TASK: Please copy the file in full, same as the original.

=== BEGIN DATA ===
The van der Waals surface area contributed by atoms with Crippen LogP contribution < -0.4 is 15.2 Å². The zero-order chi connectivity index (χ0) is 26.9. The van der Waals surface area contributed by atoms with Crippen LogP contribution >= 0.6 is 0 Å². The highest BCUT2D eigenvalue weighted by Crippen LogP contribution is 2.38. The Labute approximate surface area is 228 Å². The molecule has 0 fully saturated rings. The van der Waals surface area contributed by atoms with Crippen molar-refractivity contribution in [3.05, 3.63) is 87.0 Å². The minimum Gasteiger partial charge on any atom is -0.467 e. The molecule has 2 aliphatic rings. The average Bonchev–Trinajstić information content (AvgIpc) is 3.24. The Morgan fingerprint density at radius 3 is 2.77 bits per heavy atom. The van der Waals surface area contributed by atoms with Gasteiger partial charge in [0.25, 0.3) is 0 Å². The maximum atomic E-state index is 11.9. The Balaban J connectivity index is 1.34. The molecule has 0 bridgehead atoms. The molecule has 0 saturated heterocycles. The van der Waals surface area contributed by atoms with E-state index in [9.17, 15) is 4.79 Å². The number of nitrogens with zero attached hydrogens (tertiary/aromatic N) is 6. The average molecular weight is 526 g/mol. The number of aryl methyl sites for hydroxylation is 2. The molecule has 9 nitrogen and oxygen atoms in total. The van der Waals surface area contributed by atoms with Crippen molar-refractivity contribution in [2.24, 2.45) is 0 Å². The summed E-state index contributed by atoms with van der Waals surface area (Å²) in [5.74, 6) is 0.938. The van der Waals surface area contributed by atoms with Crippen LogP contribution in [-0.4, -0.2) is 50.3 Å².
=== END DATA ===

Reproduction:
The van der Waals surface area contributed by atoms with Crippen LogP contribution < -0.4 is 15.2 Å². The zero-order chi connectivity index (χ0) is 26.9. The van der Waals surface area contributed by atoms with Crippen LogP contribution >= 0.6 is 0 Å². The highest BCUT2D eigenvalue weighted by Crippen LogP contribution is 2.38. The Labute approximate surface area is 228 Å². The molecule has 0 fully saturated rings. The van der Waals surface area contributed by atoms with Crippen molar-refractivity contribution in [3.05, 3.63) is 87.0 Å². The minimum Gasteiger partial charge on any atom is -0.467 e. The molecule has 2 aliphatic rings. The average Bonchev–Trinajstić information content (AvgIpc) is 3.24. The Morgan fingerprint density at radius 3 is 2.77 bits per heavy atom. The van der Waals surface area contributed by atoms with Gasteiger partial charge in [0.25, 0.3) is 0 Å². The maximum atomic E-state index is 11.9. The Balaban J connectivity index is 1.34. The molecule has 0 bridgehead atoms. The molecule has 0 saturated heterocycles. The van der Waals surface area contributed by atoms with E-state index in [9.17, 15) is 4.79 Å². The number of nitrogens with zero attached hydrogens (tertiary/aromatic N) is 6. The average molecular weight is 526 g/mol. The number of aryl methyl sites for hydroxylation is 2. The molecule has 9 nitrogen and oxygen atoms in total. The van der Waals surface area contributed by atoms with Crippen molar-refractivity contribution in [2.24, 2.45) is 0 Å². The summed E-state index contributed by atoms with van der Waals surface area (Å²) in [5.74, 6) is 0.938. The van der Waals surface area contributed by atoms with Crippen LogP contribution in [-0.4, -0.2) is 50.3 Å².